I went into Van Buren in 1948. I moved into Church Lane around 1955. We were in number 28 for about ten years and then we moved to number 24. Gerry Kavanagh took over the shop at one stage and we moved out to Belmont Church Road and did the processing there. We produced a colour lab at the back of it and Ruth (my wife) and I worked there for the last ten years up until 1984. We stopped functioning in Church Lane in 1974. Gerry looked after the shop there. He died about two to three months ago, he was twenty-two years younger than me.
The day the bomb went off was a Saturday, April 1st 1972. I was processing some films and looking out the window, and I saw that there was this hearse parked outside, all lovely and shiny. It was parked on the pavement at the pub which was across the road from us. At the time, I was looking out there was an army patrol of four soldiers who were coming down Church Lane. Because it was so close to the pub they had to hold their rifles above their heads and they went on down. I thought this was very strange that there was a hearse in Church Lane on a Saturday and seemingly parked there with nobody in it so I telephoned down to Gerry and asked him if he could find out anything about it. He said he would and I went upstairs and spooled I think was about four or five films wedding films and put them into the developer. Then I came down and just as I came down the phone rang and Gerry said “we have to get out as there’s a bomb, we had a warning.” I said, “well I can’t leave the films, I’ve just put them into the developer.” So I said “you go on ahead,” not that he needed any urging.
I went upstairs and I took the films out a minute early and dashed down and grabbed my coat. I had a peep out at the thing outside. Church Lane all empty. I went up to the end and round the corner and five minutes after that - boom!. I went back again later when they allowed us back in and that’s when I took those pictures. Then I went upstairs and looked out from where I had been looking before and I looked at the wall behind me and there was all this glass stuck in the wall - terrible. I should have taken a close-up of that! But I grabbed that Olympus camera that seems to be so attractive to Bill Kirk and took some snaps. It had a black and white film in it, thats how the pictures came about - snap shots.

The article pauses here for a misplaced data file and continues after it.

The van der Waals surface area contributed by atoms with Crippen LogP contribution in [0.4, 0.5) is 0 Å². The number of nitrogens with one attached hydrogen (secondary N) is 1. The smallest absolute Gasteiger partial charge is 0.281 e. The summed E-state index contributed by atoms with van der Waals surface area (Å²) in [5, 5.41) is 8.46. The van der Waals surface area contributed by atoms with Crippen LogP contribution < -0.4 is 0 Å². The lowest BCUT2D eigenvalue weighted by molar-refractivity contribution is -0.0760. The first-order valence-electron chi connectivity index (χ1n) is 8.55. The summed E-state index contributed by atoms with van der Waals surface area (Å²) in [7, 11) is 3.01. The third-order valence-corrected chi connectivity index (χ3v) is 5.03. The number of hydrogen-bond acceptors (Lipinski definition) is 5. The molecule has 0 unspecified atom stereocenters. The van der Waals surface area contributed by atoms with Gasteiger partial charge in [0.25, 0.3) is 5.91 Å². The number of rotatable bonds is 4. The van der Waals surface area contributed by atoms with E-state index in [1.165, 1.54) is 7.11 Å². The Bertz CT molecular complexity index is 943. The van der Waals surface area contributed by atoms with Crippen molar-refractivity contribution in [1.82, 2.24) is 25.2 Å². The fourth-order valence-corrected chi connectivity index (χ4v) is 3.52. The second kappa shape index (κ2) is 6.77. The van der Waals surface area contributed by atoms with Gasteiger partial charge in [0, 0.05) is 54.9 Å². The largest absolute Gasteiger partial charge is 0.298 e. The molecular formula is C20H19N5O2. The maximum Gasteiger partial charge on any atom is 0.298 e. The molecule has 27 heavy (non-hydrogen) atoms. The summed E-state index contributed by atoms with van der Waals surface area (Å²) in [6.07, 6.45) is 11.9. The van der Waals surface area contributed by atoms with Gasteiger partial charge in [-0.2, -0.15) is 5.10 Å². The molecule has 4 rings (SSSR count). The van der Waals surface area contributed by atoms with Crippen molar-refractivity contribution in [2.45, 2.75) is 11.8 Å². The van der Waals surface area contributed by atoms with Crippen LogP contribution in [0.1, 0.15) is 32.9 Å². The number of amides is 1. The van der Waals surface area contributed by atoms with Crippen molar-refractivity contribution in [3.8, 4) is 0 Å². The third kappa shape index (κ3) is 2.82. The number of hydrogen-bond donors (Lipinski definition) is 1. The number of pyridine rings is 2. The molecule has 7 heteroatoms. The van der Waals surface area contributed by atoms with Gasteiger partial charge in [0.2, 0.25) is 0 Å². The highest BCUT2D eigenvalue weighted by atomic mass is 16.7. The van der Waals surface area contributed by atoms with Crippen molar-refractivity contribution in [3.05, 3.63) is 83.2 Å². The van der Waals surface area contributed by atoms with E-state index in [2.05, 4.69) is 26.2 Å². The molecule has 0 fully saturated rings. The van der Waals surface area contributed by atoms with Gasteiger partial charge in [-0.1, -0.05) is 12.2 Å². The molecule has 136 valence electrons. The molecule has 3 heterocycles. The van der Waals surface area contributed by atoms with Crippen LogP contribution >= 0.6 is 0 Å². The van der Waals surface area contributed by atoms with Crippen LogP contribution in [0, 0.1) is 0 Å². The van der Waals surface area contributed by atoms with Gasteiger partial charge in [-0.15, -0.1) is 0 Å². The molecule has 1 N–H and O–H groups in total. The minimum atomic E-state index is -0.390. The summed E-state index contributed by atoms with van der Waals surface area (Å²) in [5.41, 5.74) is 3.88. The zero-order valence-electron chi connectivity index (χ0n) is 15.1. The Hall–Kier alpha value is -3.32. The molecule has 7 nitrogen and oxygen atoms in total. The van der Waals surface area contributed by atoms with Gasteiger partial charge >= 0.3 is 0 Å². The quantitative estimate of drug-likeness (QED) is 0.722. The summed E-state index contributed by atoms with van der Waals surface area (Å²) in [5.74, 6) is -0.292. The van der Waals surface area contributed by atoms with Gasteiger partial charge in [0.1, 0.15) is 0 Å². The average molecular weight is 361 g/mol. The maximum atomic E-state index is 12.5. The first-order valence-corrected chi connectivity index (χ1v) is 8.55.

The roof was taken off and I had to get some felt type stuff put on the roof to keep the water out but luckily it was dry and it was one hell of a job to clean up the whole place, so much glass and everything, shattered. I don’t know how we managed but we did so eventually. The shop was restored but for a long time there was just a temporary front put in with a thing saying, ‘business as usual’ but it wasn’t quite. However, it was all an interesting experience in retrospect.
My wife heard the bang, I was on the phone to her and she heard the explosion from Belmont Road. 500 pounds of home-made explosive in the coffin, the story you can read from the cuttings I have where they hi-jacked the hearse and put the bomb in it. What I wonder at is just how accurate their timer would be, that they could predict more or less when it was going to go off? However, having being in the bomb-making business in the army, I knew while I was in the back of the building I was reasonably safe. But certainly I wasn’t safe while I was looking out the window. Well, I didn’t delay too much at that. It took a lot of getting over but that’s the story. When one thinks back now how I had a lifetime of, well, I was in the army and for four years. I can only marvel at how near I was to getting the chop.
100% of every donation goes directly to programming. We deeply appreciate your support!